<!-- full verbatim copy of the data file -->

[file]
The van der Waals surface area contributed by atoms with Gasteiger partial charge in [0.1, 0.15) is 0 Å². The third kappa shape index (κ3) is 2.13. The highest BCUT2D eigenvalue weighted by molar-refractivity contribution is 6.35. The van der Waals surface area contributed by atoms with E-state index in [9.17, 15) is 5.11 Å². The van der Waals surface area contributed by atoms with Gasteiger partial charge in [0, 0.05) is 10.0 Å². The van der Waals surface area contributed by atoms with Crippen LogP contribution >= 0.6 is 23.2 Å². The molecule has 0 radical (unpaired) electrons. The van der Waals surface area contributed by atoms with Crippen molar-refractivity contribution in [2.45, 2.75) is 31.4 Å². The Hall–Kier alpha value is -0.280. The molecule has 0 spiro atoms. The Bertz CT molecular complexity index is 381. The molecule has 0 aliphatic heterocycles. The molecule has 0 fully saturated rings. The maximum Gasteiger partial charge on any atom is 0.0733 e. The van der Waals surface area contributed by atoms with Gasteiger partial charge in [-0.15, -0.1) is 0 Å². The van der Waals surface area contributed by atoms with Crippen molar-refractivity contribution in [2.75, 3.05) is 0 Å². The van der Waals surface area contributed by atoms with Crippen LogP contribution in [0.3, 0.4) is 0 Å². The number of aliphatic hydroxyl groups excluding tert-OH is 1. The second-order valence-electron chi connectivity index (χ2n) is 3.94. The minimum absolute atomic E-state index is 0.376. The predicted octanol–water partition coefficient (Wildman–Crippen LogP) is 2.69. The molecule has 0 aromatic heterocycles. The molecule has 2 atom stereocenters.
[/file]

The van der Waals surface area contributed by atoms with Gasteiger partial charge in [0.1, 0.15) is 0 Å². The third kappa shape index (κ3) is 2.13. The highest BCUT2D eigenvalue weighted by molar-refractivity contribution is 6.35. The van der Waals surface area contributed by atoms with E-state index in [9.17, 15) is 5.11 Å². The van der Waals surface area contributed by atoms with Gasteiger partial charge in [0, 0.05) is 10.0 Å². The van der Waals surface area contributed by atoms with Crippen LogP contribution >= 0.6 is 23.2 Å². The molecule has 0 radical (unpaired) electrons. The van der Waals surface area contributed by atoms with Crippen molar-refractivity contribution in [2.45, 2.75) is 31.4 Å². The Hall–Kier alpha value is -0.280. The molecule has 0 spiro atoms. The Bertz CT molecular complexity index is 381. The molecule has 0 aliphatic heterocycles. The molecule has 0 fully saturated rings. The maximum Gasteiger partial charge on any atom is 0.0733 e. The van der Waals surface area contributed by atoms with Gasteiger partial charge in [-0.15, -0.1) is 0 Å². The van der Waals surface area contributed by atoms with Crippen molar-refractivity contribution in [2.75, 3.05) is 0 Å². The van der Waals surface area contributed by atoms with Crippen LogP contribution in [0.3, 0.4) is 0 Å². The number of aliphatic hydroxyl groups excluding tert-OH is 1. The second-order valence-electron chi connectivity index (χ2n) is 3.94. The minimum absolute atomic E-state index is 0.376. The predicted octanol–water partition coefficient (Wildman–Crippen LogP) is 2.69. The molecule has 0 aromatic heterocycles. The molecule has 2 atom stereocenters.